Southeastern Section - 63rd Annual Meeting (10–11 April 2014)

Paper No. 4
Presentation Time: 4:00 PM


POWERS, Eric R.1, SAUNDERS III, Charles L.2, CROWSON, Ronald A.3, VOORHEES, John T.1, DOUGLASS, James L.1, ANDERSON, Dane1, MORRIS, Michael1, MANNING, Paul4 and KARST, Adam5, (1)Cardno MM&A, 10988 Richardson Road, Ashland, VA 23005, (2)Cardno, 10988 Richardson Road, Ashland, VA 23005, (3)Geo Solutions Ltd, P. O. Box 37698, Raleigh, NC 27627, (4)Iluka Resources Inc, 12472 St. John Church Road, Stony Creek, VA 23882, (5)Iluka Resources, Inc, 12472 St. John Church Rd, Stony Creek, VA 23882,

Geophysical surveys are often used to explore and screen large areas for minerals, oil and natural gas but less frequently for water. When large quantities of water are required, finding methods for locating groundwater reserves helps lower development costs by reducing the extent of drilling needed. Finding groundwater in large areas in fractured bedrock terrains can be costly and time consuming. Reducing the time required to survey large areas at a screening level is critical to zeroing in on target areas and achieving success at the lowest possible cost.

With improvements in geophysical equipment, positioning and data logging technology, ground-deployed magnetic methods are now adaptable to covering large areas. Magnetic measurements are effective in delineating subsurface anomalies that may reflect enhanced porosity in fractured crystalline bedrock terrains. Magnetometers equipped with GPS receivers and automated data loggers greatly increase the rate and efficiency at which data are collected and processed thus making investigations across large areas more feasible and cost effective.

A large-scale total field magnetic survey was conducted to identify groundwater resources in the fractured crystalline bedrock aquifer beneath the Fall Zone of south central Virginia. A geophysical screening method was needed to identify bedrock structures such as faults or lithologic contacts associated with fracturing and secondary porosity. A total field magnetometer geophysical survey was conducted utilizing a sled-mounted magnetometer with smart antenna GPS unit. Field data were post-processed to generate total field and first derivative contour maps. Total field maps were useful for identifying large-scale trends in the magnetic field while first derivative maps were useful in accentuating steep gradients reflective of geologic boundaries and possibly enhanced porosity.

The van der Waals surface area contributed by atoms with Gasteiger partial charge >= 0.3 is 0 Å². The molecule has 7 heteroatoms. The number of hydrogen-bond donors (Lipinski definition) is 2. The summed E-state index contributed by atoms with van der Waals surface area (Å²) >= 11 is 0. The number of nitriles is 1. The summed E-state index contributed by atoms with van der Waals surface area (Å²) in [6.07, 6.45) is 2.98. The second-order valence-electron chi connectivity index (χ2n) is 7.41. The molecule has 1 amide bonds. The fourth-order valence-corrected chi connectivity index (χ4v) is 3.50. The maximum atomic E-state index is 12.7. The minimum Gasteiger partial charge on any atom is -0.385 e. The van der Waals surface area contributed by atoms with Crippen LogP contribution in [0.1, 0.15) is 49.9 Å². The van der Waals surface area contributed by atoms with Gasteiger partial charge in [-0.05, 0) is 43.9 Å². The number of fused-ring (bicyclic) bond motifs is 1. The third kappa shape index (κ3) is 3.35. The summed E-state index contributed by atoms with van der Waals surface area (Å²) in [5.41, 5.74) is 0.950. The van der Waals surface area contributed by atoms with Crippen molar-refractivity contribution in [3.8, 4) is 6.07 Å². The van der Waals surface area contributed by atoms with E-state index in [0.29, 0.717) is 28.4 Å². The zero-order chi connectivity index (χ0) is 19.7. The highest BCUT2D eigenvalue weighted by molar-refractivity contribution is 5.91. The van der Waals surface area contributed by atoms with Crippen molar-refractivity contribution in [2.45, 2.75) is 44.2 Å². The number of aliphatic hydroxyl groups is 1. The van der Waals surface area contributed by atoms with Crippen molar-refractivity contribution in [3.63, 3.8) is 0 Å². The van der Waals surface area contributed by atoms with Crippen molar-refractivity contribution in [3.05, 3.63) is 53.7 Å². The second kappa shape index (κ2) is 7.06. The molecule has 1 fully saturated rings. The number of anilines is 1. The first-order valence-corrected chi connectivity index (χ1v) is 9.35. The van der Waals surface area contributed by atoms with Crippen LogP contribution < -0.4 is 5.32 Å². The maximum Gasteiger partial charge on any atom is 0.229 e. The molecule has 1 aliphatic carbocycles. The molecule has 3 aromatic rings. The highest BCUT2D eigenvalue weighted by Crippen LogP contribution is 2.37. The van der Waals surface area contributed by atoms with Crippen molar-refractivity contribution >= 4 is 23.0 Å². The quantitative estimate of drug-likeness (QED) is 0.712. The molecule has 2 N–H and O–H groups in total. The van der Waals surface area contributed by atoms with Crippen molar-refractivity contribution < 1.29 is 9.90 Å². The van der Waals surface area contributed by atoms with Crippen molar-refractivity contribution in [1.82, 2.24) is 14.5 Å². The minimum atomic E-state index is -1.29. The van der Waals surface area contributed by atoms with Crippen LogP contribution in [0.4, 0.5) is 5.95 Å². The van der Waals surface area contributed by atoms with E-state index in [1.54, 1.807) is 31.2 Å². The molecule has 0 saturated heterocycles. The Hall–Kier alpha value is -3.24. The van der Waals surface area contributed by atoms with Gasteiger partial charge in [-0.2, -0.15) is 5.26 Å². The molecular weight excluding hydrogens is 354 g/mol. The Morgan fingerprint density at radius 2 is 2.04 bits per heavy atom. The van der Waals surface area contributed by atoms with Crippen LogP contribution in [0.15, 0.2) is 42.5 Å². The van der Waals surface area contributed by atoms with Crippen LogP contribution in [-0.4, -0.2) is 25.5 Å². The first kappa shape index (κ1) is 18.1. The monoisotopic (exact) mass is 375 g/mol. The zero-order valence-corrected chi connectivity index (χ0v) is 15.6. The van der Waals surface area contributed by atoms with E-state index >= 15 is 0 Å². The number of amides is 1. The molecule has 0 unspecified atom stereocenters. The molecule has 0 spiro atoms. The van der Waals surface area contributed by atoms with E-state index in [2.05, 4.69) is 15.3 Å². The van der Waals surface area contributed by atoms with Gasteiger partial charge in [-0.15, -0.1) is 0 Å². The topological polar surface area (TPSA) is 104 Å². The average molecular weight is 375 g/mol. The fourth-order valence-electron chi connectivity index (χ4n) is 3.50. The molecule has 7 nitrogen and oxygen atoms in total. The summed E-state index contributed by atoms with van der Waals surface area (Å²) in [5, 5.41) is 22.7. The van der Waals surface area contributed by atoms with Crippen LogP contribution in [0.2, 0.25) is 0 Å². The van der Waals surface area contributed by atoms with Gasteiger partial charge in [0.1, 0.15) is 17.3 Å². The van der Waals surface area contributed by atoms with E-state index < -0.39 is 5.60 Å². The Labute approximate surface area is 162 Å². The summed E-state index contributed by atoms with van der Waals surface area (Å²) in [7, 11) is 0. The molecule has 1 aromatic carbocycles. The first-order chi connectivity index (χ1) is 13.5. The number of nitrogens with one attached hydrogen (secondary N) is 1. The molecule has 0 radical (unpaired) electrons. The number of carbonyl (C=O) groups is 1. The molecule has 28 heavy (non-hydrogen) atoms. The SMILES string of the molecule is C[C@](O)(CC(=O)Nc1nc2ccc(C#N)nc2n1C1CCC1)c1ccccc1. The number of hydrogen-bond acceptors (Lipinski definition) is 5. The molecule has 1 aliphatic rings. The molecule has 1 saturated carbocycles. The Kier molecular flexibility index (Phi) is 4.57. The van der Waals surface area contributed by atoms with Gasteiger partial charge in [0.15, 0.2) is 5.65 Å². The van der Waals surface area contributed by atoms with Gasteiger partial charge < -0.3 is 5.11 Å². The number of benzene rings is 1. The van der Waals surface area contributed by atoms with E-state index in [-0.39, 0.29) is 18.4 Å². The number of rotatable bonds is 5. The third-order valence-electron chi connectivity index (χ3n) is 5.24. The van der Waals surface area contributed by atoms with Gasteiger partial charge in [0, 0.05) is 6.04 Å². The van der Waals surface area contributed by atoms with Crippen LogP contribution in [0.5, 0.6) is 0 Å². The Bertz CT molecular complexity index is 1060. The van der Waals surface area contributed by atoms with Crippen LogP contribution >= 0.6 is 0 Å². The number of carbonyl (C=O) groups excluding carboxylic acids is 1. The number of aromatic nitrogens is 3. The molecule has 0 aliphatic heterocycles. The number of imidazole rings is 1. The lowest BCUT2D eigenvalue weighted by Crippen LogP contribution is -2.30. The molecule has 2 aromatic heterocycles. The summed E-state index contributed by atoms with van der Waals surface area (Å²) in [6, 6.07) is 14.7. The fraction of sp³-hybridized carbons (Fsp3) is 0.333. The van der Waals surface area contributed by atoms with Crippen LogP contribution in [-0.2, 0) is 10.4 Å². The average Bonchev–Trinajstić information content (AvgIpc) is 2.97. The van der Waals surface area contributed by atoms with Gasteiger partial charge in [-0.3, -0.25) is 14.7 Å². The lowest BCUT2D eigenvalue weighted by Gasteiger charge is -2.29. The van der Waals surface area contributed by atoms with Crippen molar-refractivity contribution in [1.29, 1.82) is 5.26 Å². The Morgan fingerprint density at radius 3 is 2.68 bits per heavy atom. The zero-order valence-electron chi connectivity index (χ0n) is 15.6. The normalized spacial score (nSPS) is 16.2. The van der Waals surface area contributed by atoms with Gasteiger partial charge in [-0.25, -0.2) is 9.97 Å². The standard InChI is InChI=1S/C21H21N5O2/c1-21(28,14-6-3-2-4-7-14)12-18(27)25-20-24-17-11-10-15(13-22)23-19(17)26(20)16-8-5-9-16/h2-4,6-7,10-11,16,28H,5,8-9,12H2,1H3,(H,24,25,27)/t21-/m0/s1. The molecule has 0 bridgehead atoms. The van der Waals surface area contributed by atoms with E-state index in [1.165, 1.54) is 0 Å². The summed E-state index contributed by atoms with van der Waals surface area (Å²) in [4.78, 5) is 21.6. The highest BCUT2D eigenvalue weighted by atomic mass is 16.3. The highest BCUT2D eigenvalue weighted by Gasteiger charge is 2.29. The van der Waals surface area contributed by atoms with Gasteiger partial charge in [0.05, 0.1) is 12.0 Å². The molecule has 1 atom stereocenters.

Several large-scale, linear NW-SE-oriented anomalies evident in the survey area appeared to reflect fault-related structures previously mapped. Test wells drilled at selected target sites along these features yielded in excess of 12 gpm and in some cases > 100 gpm in 66% of the attempts. This demonstrates that magnetic data provide a useful cost effective tool in identifying groundwater resources in fractured crystalline bedrock.